Terms such as ‘belonging’, ‘identity’, and ‘community’ are frequently used when discussing ideas about place, and the more elusive ‘sense of place’ or ‘spirit of place’. Exploring place has been a research focus in several disciplines, including anthropology, ecology, geography, psychology, sociology and (to a lesser extent) cultural and heritage studies.
Archives have the power to narrate the essential record of our national and local story and so to enable future generations to learn about their origns. History is constantly, but often unconsciously, at work underpinning the operation of our society and giving context and meaning to individual and community life. Without archives, we would have no comprehensible history and without history we would have no roots or clear future direction.

One of the key figures in shaping a modern educational movement to end the lonely, often desperate, isolation of Homo sapiens from other species was the American Joseph Wood Krutch (1893-1971). "We are all in this together," he concluded in 1949, not long after he finished writing a biography of Henry Thoreau. Once a rather melancholic humanist, Krutch now became a kind of pantheist or ethical mystic, caught up in the joy of belonging to "something greater than one's self."

In 1948, E. B. White wrote in a New Yorker column:

"Like radio, television hangs on the questionable theory that whatever happens anywhere should be sensed everywhere. If everyone is going to be able to see everything, in the long run all sights may lose whatever rarity value they once possessed, and it may well turn out that people, being able to see and hear practically everything, will be specially interested in almost nothing."

Geography as a distinct subject is concerned with how people conceptualize space and place and with the impact this has on self-identity, sense of belonging, and participation in society. A sense of belonging is a foundation for human growth. It is about values, beliefs, ways of living, identity and expression. As such, it is fundamental to everyone's living experience and the bedrock of quality of life. A sense of belonging is the feeling of being connected and accepted within one's family and community. It is therefore important in healthy human development and combating behaviour problems and depression In Britain today there is public debate suggesting that people are losing this essential sense of belonging - that globalization, for example, far from bringing people closer together, is actually moving them apart. We hear that neighbourhoods are becoming evermore impersonal and anonymous and that people who live there no longer have a sense of place. A feature of modernity that impinges on our concept of place, is the idea that society and economy are no longer organised around local relations.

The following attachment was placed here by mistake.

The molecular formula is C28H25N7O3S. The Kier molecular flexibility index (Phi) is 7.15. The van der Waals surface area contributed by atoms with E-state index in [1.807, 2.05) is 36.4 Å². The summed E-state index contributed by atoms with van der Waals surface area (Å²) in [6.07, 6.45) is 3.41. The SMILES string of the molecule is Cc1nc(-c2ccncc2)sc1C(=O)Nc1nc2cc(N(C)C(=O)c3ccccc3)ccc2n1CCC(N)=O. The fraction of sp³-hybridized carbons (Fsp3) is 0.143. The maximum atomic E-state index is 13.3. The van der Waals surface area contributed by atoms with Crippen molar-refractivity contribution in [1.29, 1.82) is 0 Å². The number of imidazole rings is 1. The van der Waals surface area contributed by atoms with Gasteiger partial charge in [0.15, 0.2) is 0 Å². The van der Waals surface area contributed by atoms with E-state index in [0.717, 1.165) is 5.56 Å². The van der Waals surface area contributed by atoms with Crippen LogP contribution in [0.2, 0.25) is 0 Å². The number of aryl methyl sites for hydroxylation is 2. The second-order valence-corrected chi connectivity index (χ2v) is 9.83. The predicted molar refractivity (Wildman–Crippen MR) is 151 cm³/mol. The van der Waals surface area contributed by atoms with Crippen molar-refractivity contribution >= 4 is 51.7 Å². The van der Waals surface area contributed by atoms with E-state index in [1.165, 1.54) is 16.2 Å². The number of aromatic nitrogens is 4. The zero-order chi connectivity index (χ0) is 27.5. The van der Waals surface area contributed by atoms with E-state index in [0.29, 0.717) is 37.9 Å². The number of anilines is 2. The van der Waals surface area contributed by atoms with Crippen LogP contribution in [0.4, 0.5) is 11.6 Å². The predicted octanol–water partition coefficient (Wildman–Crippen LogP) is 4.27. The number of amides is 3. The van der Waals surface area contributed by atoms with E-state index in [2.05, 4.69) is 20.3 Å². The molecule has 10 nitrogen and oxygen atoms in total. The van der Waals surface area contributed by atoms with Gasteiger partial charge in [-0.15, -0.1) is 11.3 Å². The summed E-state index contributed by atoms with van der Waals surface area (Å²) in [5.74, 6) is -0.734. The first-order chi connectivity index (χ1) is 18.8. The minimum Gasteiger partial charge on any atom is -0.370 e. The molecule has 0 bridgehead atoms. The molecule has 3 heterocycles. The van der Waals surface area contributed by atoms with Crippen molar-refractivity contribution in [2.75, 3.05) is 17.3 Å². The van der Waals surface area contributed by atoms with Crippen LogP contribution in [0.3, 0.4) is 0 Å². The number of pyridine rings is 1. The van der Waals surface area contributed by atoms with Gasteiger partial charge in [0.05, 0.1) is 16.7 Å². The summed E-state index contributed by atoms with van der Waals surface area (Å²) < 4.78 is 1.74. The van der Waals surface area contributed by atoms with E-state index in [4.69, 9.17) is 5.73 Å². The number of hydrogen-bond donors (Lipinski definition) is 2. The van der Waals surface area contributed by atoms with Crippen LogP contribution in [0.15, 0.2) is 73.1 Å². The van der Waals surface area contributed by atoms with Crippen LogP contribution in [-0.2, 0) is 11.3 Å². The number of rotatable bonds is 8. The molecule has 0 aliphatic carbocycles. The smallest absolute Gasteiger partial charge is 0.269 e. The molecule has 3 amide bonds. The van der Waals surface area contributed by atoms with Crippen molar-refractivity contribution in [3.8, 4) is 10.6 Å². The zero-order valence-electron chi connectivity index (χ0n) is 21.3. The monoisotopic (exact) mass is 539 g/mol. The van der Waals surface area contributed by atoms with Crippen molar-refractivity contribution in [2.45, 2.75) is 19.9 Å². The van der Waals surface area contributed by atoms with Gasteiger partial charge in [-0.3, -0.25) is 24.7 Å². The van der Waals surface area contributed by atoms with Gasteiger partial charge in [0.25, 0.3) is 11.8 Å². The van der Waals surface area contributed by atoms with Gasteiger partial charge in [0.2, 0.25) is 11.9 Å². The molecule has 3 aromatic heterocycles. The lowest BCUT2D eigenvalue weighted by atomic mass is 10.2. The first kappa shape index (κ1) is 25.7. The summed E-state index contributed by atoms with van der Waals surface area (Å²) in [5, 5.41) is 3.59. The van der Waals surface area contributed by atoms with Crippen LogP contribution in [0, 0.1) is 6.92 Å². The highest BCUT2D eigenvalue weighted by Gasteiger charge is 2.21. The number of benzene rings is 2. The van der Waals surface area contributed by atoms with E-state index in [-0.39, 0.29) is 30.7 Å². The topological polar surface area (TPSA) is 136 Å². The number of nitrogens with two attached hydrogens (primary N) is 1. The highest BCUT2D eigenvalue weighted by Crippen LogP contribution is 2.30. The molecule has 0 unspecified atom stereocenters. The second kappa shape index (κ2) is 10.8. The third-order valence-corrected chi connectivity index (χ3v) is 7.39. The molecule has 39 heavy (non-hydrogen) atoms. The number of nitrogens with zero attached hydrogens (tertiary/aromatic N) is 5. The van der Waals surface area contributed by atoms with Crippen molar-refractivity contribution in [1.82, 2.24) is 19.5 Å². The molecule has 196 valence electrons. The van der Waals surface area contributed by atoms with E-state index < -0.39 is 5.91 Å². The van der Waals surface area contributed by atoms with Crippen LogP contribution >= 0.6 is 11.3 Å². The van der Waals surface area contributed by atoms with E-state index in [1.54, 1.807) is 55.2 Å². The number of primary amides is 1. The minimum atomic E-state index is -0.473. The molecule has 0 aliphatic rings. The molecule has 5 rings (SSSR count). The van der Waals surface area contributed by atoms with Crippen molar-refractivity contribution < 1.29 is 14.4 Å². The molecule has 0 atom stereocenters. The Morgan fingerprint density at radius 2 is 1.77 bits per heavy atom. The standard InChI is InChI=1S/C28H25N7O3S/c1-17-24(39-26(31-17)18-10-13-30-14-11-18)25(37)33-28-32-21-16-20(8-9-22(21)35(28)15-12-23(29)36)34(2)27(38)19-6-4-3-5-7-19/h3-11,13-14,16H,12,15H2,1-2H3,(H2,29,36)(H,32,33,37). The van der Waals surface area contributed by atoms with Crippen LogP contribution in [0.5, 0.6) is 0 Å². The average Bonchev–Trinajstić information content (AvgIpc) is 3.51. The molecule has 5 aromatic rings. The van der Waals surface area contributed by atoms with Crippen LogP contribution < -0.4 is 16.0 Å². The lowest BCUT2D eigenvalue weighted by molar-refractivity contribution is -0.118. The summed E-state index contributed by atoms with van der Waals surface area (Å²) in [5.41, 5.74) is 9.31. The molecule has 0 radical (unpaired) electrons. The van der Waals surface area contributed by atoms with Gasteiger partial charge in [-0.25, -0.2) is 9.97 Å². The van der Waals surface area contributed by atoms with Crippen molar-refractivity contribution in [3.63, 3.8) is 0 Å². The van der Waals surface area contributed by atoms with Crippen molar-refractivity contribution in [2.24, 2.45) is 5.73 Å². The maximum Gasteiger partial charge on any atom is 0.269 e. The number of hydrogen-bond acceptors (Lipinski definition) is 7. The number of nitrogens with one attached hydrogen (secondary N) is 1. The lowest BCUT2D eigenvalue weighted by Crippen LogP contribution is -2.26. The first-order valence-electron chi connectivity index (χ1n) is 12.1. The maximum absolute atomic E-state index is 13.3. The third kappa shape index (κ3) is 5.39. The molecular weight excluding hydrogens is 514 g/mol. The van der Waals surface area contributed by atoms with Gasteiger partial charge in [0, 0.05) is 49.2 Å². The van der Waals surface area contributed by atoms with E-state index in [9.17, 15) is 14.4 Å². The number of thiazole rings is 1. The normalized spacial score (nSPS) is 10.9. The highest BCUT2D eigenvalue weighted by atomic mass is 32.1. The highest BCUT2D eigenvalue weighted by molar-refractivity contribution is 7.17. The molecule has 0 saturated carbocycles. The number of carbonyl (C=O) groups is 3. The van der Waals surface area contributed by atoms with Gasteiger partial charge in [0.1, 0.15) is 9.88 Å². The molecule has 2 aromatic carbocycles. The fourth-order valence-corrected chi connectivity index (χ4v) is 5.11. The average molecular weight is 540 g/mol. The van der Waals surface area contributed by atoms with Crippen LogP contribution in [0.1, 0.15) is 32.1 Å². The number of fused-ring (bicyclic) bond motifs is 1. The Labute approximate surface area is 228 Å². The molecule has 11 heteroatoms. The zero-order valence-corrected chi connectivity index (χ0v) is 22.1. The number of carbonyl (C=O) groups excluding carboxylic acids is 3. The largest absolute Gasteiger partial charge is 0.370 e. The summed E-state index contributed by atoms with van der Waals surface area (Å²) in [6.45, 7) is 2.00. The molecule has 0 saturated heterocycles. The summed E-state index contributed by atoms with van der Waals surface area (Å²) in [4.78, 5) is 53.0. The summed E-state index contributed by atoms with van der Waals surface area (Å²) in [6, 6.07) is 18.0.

The World Health Organization (WHO 1999:3) defines quality of life as

"an individual's perception of their position in life in the context of the culture and value systems in which they live and in relation to their goals, expectations, standards and concerns. It is a broad concept affected in a complex way by a person's physical health, psychological state, personal beliefs, social relationships and their relationship to salient features of their environment."

Three key themes emerge from the literature as being crucial in establishing a basis for a sense of place or place attachment. These are the built and natural environment, people networks, and the culture of place, which hinge on four different components of sense of community, including; membership, influence, integration, and shared emotional connection. The sense of belonging and sense of place are related through the type and the quality of local social bonds. Two socially deprived neighbourhoods with identical social profiles measured by traditional variables such as average income, educational level, unemployment, ethnicity, welfare benefits, etc. can be very different when it comes to the sense of belonging to the local community and its social networks.

Bourdieu's concept of habitus offers one way to theorise the sense of belonging to the group, the place, the country. Habitus is an ensemble of practices and dispositions - what you do and how you feel about it - whereby people are 'at one' with the environment or context in which they live. It refers to the network of understanding that is acquired, often early in life, which predisposes members of a society to interact in ways consistent with the specific societal norms of their group and consequently to feel at ease and to belong.